So, for 250 years this empire stood as a bulwark against invasions from the north and prospered under the solid protection of the Rayas (the Telugu region Rayalaseema derives from “the land of Rayas”). The Hoysala kingdom was the last powerful kingdom to be overthrown by invasions and with the death of its king Veera Ballala III, it came under Vijayanagara wing. In sharp contrast to the in-fighting amongst the Sultans, the early rulers at once showed remarkable foresight by amicably resolving internal conflicts, though historians give much credit for this realpolitik to Vidyaranya’s guidance.

The kingdom saw powerful, erudite, art-loving & tolerant rulers under whom trade and literature sprung to new heights. It reached the zenith of its political power under Krishna Devaraya by inflicting crushing defeats to the neighboring Bahmani Sultanate-originated kingdoms.

Outlier to the leftist narrative

Leftist theory of unidirectional march of civilization implies that India under Islamic sword was a progress over classical India. However, not only did one such classical kingdom outlive the general decline of classical period by huge margin but also thrived well. This being an eyesore to their theory, it was pushed into insignificance by papering down its tremendous influence and impact on medieval India. The myths surrounding the empire are used to dent its credibility as if they weren’t a common feature of the accounts of medieval universe. Myths, it is commonly acknowledged, are sometimes exaggerated accounts of real incidents replete with introduction of magical, supernatural elements. However, the term 'exaggeration' implies that the original, in some form, existed too. The seats of learning like Nalanda University that were destroyed by the invaders in the north, were thankfully spared in the south which shouldered the responsibility of fostering Hindu spiritual-intellectual traditions.

Unfortunately, as Vidyaranya predicted, the empire experienced a catastrophic defeat in 1565 due to treachery by their own Muslim generals and the victorious invaders razed the “City of Victory” to ground, killing its inhabitants and burning it for six months (the ruins of Hampi, a silent witness to these atrocities, should serve as a grim reminder to those of us who wish to preserve Hinduism). Though the empire technically lasted nearly a century more, it was reduced to a mere shadow of its former glory. But by the time its last ruler was lost in oblivion, there was another star rising in the Western Ghats who was destined to keep the Hindu spirit alive and whose empire finally broke the back of invaders’ might. This glorious chapter of Shivaji and the rise of Marathas are for another blog.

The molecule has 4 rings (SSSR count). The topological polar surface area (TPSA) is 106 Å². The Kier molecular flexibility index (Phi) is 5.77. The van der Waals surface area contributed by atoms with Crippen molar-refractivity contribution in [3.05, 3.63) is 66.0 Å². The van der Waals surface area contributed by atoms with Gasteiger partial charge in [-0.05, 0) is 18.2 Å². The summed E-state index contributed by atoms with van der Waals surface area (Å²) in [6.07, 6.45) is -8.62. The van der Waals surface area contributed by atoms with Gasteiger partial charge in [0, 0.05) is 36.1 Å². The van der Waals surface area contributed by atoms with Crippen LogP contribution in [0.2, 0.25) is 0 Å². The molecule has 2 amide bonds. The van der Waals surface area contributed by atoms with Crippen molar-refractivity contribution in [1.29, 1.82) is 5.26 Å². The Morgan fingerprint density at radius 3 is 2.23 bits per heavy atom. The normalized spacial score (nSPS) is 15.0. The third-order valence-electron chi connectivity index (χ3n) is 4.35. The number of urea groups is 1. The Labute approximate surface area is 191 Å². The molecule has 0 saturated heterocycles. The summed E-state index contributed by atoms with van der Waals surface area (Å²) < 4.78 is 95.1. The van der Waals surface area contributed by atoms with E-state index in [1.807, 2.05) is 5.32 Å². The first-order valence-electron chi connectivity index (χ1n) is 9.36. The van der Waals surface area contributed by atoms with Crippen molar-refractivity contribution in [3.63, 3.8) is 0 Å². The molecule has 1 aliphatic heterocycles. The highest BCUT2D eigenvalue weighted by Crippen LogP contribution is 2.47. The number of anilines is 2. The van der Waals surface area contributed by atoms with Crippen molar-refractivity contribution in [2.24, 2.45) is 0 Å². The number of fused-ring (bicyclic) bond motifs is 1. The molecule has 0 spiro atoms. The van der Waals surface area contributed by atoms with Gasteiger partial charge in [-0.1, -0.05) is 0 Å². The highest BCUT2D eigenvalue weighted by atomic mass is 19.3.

Related: Read related material in my review of "Aavarana" by Bhyrappa.

PS: A new addition to our understanding of this great empire is Ratnakar Sadasyula's City of Victory: The Rise and Fall of Vijayanagara


  1. Wow! Never knew about these amazing aspects of Vijayanagara Kingdom... thanks a lot for sharing this valuable information! I was collating information about their coinage on websites like mintage world and your article was really helpful!


Post a Comment

All-time Hits

The Controversial Caste System of Hinduism

Imagine concepts like feudal system, slavery, capitalistic exploitation and anti-Semitism being used to define the core of Christianity! Christians will be outraged at this inappropriate mixing of the core universal values of Christians and societal & historical aspects which merely existed in a Christian world.
Now this raises the question – why is caste system defined as the core of Hinduism? Especially as “caste” itself is a western construct. Sounds irrelevant?
Okay. Now imagine concepts like slave-trade, war on infidels, brutal subjugation of masses, temple destruction, and forceful conversions marking the core of Islam.
It is considered sensible to first understand what the core scriptures speak about the religion and its universal values. The ills of the community & its societal aspects are differentiated from its core philosophy.
Now, this brings us to the most interesting question – why is Caste System (caste based on birth) propagated to be the defining feature of Hindu…

Chetan Bhagat : His Literary Style and Criticism

Chetan Bhagat’s (CB) recent column created a furore, chiefly because of his audacity to speak for Muslim community and what many people conflate with his support for Narendra Modi’s Prime Ministerial ambitions.  
But what interested me most - and what this post would focus on - is questioning of his literary merit (or lack of it). Many journalists ridicule CB’s style of writing and his oversimplistic portrayals of characters sans nuance or sophistication. But I suspect this has more to do with the fact that his readers alone far outnumber the combined readers of many journalists - a point that many don’t appear capable of digesting.
No takers for layman’s language!
When Tulsidas rewrote Ramayana in Avadhi (a local contemporary dialect then), many conservative sections of society came down heavily upon him for defiling the sanctity of a much revered epic (originally written in Sanskrit). When Quran was first translated in Urdu (by Shah Abdul Qadir in 1798), it faced intense opposition by …

The concept of Dharma in Ramayana

The concept of Dharma is not adequately understood by Hindus themselves, not to mention others. Dharma is not a set of do’s and don’t’s or a simplistic evaluation of good and bad. It requires considerable intellectual exertion to even begin understanding Dharma, let alone mastering its use.

Is Dharma Translatable?
Few words of a language cannot be faithfully translated into another without injuring its meaning, context & spirit. English translations of Dharma are blurred and yield words like religion, sense of righteousness, discrimination between good and bad, morals and ethics or that which is lawful. All these fall short of fully grasping the essence of Dharma.
Every language has an ecosystem of words, categories and grammar which allow a user to stitch words together to maximum effect such that meaning permeates the text without necessarily being explicitly explained at each point. Sanskrit words such dharma, karma, sloka, mantra, guru etc., now incorporated in English, lose thei…

Trending Now